Just keep in mind that if you do decide to use a box dye, the color of hair on the person on the box is not the exact color that your hair will turn out. That's a photoshopped image—it's approximate. “Creating the right hair color is really chemistry, determined by what’s already on your hair and its health and unique porosity,” says celebrity hairstylist Paul Labrecque. “Your natural hair texture will also determine how evenly your strands accept and adapt to the new color.” 

Which Box Dye Is Right for You?

If you're new to coloring your hair at home, you should choose a temporary, semi-permanent, or demi-permanent color whenever possible over permanent. It's like the difference between using a Sharpie or a pencil on a white wall. Sure, you can get the sharpie off, eventually, but the process is much harder than trying to get pencil off. And if it's your first time doing this, you might want to start off in pencil.

Additionally, start thinking about the color and tone you want. Colors described as "warm", "honey", or "gold" are warm colors. Colors described as "ash" or "beige" are cool hair colors. "Natural" or "neutral" are right in the middle of warm and cool.

“Always pick one color lighter than you think you should have because most DIY-colors are darker than they seem on the package. So if you want a dark blonde shade, pick a medium blonde tint,” Peetoom suggests.

How to Use Box Dye

Home hair color can be messy. Get some old towels out (because they will likely get ruined), wear an old shirt that you don't care about, and watch for drips and spills. Hair color will stain just about anything it touches (even the semi-permanent stuff).

Purchase two boxes of color if your hair is long or very thick to ensure that you get even coverage. If you don't use the second box, you can always return it or use it next time. Read ALL of the instructions prior to using the color. Then read them again. At the end of the day, it is far better to spend an extra 10 minutes reading the box than to spend three hours having your orange hair fixed.

Once you feel ready to apply, do so generously to ensure full coverage. “Work in small sections, from the front moving to the back of the head in case you need to rinse a section off before the other areas,” Arndt instructs. “Put up two mirrors side by side so you’re able to see all angles of your head.”

When to Opt for a Pro

Professional stylists have a vast knowledge of hair color tones, levels, and how to achieve them. They learn every possible scenario that can make a great hair color, and they learn how to fix hair color that doesn't go right. "A skilled colorist will take into consideration aspects such as skin tone, eye color, hair texture, hair density, and hair porosity and can predict which color would best suit their client's needs," Baghaei says.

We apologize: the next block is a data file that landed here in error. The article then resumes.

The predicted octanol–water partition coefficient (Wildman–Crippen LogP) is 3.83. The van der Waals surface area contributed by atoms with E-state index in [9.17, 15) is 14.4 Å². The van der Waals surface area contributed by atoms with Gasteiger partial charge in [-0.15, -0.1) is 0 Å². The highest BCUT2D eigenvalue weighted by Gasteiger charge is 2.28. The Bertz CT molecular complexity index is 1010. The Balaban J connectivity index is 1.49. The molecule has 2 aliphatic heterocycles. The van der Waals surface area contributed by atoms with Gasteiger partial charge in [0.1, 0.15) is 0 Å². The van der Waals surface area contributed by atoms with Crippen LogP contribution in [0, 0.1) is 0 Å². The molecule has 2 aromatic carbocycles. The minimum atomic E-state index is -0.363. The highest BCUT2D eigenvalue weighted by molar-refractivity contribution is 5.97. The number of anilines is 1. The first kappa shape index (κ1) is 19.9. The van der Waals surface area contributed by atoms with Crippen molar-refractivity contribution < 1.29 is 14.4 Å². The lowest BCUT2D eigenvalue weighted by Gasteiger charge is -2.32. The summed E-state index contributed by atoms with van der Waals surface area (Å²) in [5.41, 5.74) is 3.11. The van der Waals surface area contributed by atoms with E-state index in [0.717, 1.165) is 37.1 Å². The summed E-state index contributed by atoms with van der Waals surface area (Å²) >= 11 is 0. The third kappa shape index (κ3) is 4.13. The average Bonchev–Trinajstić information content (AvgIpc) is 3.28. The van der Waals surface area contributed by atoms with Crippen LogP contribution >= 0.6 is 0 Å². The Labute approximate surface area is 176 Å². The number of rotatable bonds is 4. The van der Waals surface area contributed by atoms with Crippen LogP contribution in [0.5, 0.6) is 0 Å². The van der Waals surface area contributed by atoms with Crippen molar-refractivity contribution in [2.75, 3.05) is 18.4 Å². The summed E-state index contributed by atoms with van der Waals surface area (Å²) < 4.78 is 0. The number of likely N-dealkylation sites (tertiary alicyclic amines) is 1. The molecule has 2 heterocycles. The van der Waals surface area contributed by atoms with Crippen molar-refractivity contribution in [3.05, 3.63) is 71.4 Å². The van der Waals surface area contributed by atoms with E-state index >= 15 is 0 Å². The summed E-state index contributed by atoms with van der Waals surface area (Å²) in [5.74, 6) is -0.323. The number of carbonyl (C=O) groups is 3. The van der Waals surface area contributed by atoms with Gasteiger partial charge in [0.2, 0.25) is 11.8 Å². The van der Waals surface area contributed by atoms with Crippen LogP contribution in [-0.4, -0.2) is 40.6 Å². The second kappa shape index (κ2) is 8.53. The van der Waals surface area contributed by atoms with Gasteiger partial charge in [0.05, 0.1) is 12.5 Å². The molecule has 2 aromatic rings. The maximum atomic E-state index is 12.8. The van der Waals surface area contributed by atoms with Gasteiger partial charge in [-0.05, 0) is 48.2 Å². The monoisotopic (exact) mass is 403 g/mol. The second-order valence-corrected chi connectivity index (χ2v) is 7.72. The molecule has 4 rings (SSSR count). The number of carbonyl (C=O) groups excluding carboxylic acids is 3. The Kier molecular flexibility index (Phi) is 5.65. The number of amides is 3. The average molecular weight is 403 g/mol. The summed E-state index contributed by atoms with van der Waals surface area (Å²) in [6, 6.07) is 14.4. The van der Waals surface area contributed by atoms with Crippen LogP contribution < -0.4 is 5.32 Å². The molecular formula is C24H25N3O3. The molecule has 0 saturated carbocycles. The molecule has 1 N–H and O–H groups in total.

While hair coloring is a science, it's not exact and even the safest hair coloring can go wrong with no rhyme or reason to it. When you have 50 percent or more gray hair, get a professional color service to be sure you get equal gray coverage and that your hair doesn't take on any unwanted tones that commonly occur with gray hair. Similarly, Peetoom says that any time you want to make big changes to your hair color (like balayage, highlights, or bleaching), seek professional help instead of doing it on your own.

Lastly, never dye over already-dyed hair if you don't know what dye was used. It's not always clear how your new color will react with the old, and your hairstylist will know. 

The Final Takeaway

Sometimes, no matter how careful you are, after the color is rinsed your hair just might not turn out the way you envisioned. As a result, an $8 box of hair color can easily turn into a $150 (or more) fix in the blink of an eye. Whatever you do, do not try to fix it yourself. Call your hairstylist. Explain what happened (be brutally honest), and then let them do their job.

“Colorists spend years training in application, color theory, and overall technique,” Arndt reminds. “[Trying to color your hair yourself] isn’t as easy as imagined and you may end up spending hundreds of dollars in correcting the color, not to mention compromising the integrity of your hair in the process, when it could have been a simple process in the first place.”

Tip: If the price is the reason you're considering box dye over heading to the salon, Arndt recommends looking into a salon’s junior colorist or asking to be a model in the salon’s color apprentice program. That way you’ll be able to get your hair done professionally for a fraction of the price (or even for free if you serve as the model).